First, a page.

(p. 550). The table structure makes it much easier for the reader to make sense of the results and recognize the pattern the researcher found in their study. Gopen and Swan (1990) state that this way of writing provides useful context for the reader:

The contextual material appears on the left in a pattern that produces an expectation of regularity; the interesting results appear on the right in a less obvious pattern, the discovery of which is the point of the table. Since we read from left to right, we prefer the context on the left, where it can more effectively familiarize the reader. [...] Information is interpreted more easily and more uniformly if it's placed where most readers expect to find it (p. 550).
Figure 3: Lesson Plan. MUTI. 2022.

The science of how a reader attains comprehension through writing is also why even if one were to switch ‘time’ and ‘temperature’ in the table, it would also be difficult for the reader to comprehend. In the case of this study, the temperature is the dependent variable to the time, so knowing how to display and arrange data is essential in scientific writing.

In addition to research articles, scientific writing also mandates writing for research grants and manuscripts. Researchers employ persuasive tactics to appeal to funders for financial support to conduct meaningful research, appeal to journals to publish their articles, and convince others in the field how the results of their research are important (and credible). The amount of credit in research and writing of the findings builds the careers of these researchers, so those in science need to be trained well in writing for their professional careers. Robert H. Glew, Anil K. Challa, and Venkat Gopalan (2014), researchers and instructors in science at the University of New Mexico and Ohio State University, conducted two surveys of graduate and postdoctoral researchers at Ohio State University and a professional networking site National Postdoctoral Association. The surveys reported that 93% of graduate students and 98% of postdoctoral agreed upon the following perspective: "Knowing how to write a scientific manuscript is just as important as knowing how to design and execute a research project” (p. 1397). A manuscript is a document that is submitted for publishing. In science, the manuscript should have subheaded sections for each part. Giancarlo Maria Liumbruno et al. (2013), researchers in medicine, give the following advice for how to approach writing a scientific manuscript:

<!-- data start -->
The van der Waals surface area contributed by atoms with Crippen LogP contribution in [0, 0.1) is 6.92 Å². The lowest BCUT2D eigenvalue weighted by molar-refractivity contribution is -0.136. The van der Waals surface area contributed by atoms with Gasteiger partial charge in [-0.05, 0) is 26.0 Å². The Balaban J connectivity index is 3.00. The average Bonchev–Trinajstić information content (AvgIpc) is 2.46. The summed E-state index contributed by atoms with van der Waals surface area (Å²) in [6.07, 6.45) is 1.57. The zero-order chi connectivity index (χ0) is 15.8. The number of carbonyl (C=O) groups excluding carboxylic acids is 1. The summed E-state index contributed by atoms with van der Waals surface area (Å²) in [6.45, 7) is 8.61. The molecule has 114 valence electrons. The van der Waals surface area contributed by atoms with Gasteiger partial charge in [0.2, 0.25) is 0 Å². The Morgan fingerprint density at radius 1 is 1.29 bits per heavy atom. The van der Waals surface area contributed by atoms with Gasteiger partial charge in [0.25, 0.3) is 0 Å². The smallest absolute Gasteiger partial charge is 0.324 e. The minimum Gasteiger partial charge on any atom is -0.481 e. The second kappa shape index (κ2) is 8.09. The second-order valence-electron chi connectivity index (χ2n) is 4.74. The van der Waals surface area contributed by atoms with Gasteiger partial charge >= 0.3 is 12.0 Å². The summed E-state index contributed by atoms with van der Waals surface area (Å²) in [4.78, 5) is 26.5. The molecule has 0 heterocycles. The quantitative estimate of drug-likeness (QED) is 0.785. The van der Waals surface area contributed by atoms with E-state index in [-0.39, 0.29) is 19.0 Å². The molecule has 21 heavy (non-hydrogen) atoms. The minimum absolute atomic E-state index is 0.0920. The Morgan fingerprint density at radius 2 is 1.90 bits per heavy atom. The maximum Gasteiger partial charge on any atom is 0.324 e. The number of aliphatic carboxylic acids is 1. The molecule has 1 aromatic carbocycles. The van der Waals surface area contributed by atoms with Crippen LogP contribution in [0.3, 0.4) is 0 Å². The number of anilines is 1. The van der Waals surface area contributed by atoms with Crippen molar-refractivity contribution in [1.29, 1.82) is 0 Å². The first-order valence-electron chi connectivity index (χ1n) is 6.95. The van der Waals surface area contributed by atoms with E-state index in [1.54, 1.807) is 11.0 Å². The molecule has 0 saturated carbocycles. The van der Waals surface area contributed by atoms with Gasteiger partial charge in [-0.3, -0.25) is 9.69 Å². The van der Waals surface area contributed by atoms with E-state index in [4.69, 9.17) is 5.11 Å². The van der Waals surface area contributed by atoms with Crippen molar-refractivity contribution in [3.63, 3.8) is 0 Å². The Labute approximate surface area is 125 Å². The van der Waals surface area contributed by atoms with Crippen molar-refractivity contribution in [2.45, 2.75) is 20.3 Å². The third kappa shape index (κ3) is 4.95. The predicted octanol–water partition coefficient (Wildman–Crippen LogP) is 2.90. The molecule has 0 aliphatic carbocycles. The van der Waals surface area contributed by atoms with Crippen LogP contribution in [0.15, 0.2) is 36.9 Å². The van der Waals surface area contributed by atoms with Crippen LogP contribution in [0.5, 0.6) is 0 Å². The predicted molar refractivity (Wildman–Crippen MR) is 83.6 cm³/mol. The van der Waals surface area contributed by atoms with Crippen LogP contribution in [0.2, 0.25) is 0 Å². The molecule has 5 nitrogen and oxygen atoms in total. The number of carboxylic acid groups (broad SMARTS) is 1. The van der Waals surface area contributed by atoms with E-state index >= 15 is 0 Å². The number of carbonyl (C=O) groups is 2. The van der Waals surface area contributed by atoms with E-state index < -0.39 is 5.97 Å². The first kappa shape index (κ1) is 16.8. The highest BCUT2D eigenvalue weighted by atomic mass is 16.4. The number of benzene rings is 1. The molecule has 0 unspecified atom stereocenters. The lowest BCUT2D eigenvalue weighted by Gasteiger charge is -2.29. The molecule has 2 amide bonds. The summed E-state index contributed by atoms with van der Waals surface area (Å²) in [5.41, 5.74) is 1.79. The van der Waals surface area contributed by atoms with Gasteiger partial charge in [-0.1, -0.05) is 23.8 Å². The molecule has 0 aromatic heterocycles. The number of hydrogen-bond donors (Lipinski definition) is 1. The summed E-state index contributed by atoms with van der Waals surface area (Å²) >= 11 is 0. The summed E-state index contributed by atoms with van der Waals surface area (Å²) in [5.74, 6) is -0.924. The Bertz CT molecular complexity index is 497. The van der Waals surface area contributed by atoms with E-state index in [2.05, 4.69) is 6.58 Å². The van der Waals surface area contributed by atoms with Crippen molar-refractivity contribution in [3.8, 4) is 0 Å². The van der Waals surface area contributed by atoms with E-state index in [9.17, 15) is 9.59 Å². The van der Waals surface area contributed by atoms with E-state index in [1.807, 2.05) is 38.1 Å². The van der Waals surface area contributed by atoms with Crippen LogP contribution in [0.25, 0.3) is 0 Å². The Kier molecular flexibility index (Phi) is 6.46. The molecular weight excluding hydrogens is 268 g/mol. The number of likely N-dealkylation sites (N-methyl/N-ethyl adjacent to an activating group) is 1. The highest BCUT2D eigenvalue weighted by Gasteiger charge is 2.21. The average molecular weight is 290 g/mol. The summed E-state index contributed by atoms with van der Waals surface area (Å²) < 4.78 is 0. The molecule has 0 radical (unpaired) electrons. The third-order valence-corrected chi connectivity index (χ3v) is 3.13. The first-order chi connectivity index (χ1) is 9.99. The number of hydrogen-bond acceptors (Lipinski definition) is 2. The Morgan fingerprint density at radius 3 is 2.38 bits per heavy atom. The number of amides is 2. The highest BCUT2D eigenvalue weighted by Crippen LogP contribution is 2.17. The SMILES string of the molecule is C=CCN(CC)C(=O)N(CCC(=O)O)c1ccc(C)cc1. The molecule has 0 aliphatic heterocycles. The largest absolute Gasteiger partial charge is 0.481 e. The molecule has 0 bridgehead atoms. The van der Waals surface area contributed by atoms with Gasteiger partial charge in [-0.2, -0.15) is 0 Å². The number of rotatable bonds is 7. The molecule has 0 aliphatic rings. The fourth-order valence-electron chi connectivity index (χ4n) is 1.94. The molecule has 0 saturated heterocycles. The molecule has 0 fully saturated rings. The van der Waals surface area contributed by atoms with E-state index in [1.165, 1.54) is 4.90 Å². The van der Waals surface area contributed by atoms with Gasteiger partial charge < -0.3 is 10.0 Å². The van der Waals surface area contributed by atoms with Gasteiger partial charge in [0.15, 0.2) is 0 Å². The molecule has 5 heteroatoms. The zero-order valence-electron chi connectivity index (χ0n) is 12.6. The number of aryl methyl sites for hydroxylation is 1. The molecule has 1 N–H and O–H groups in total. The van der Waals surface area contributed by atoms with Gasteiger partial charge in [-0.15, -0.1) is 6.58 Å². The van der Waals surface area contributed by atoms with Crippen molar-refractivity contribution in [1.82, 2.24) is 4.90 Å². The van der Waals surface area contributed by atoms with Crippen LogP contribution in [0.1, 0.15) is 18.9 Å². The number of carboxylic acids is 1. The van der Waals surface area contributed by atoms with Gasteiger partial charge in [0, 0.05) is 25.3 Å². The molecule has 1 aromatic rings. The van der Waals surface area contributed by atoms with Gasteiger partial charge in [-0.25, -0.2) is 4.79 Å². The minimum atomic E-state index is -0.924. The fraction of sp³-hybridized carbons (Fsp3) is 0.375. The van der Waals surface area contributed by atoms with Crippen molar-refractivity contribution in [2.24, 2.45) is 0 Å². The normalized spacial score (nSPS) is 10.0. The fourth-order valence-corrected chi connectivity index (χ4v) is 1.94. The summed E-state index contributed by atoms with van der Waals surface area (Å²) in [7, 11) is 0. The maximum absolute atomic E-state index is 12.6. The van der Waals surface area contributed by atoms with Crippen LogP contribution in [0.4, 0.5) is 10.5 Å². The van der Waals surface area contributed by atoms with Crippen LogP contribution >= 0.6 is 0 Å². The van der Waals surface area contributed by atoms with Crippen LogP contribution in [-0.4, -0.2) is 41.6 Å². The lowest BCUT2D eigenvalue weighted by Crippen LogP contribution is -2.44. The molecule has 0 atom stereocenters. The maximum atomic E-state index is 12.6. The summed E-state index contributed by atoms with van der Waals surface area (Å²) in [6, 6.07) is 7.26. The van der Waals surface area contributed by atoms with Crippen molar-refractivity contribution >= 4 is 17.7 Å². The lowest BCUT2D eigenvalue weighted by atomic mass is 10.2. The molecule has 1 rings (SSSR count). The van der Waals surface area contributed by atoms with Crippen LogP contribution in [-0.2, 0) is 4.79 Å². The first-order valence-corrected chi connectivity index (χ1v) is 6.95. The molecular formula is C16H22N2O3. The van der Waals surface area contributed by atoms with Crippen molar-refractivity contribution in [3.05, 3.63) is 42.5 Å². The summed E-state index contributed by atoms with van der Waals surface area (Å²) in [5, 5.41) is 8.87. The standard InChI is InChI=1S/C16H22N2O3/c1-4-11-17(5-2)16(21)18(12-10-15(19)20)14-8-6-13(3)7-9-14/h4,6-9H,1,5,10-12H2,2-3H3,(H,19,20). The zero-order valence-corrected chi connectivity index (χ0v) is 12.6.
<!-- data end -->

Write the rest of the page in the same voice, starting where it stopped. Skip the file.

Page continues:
The writing should start with making figures and tables, and then proceed with summary statements (the conclusions summarising the major contributions of the manuscript to the scientific community), identification of the audience, materials and methods, results, discussion, references, introduction, title, and conclusion. The aim of this algorithm is to give the structural backbone to the manuscript and is designed to overcome writer’s block (p. 221).
Figure 4: Technical Writing. S. Mostov, A. 2019.

Here, it could be argued that scientific writing must implement storytelling techniques (beginning, middle, end, moral), but the language of the content should be straightforward and unambiguous.

In slight contrast, the linguistic layout of technical writing is even shorter than scientific writing. Although the technical language of a text may include scientific content, technical writing has an even wider audience because technical documents are the most commonly distributed to the public. The most common technical texts are instructions and manuals. Within the “manual” category, there are two types: public and professional. Manuals meant for the general public would be instructions accompanying a product that someone purchases, such as a washing machine. Conversely, manuals written for the “narrower group” would be a service manual for a technician who would fix that product or a procedures manual for employees (Eunson, 2008, p. 19). The first type is general, excluding technical jargon, whereas the second type does the complete opposite due to the level of an audience’s knowledge on the topic.

Moreover, as stated previously, when distinguishing between technology and science, technology executes tangible outcomes, as it is meant to be physically used either by specialists or laypersons. Therefore, language in technical writing must not only be short and direct, but it also necessitates the employment of active voice since instructing how to use a piece of technology is an action. Baden Eunson, a scientist and business consultant in communication studies, supplies the following writing samples to exemplify the differences between passive writing, used in articles and essays, and active voice, mainly used in technical writing documents: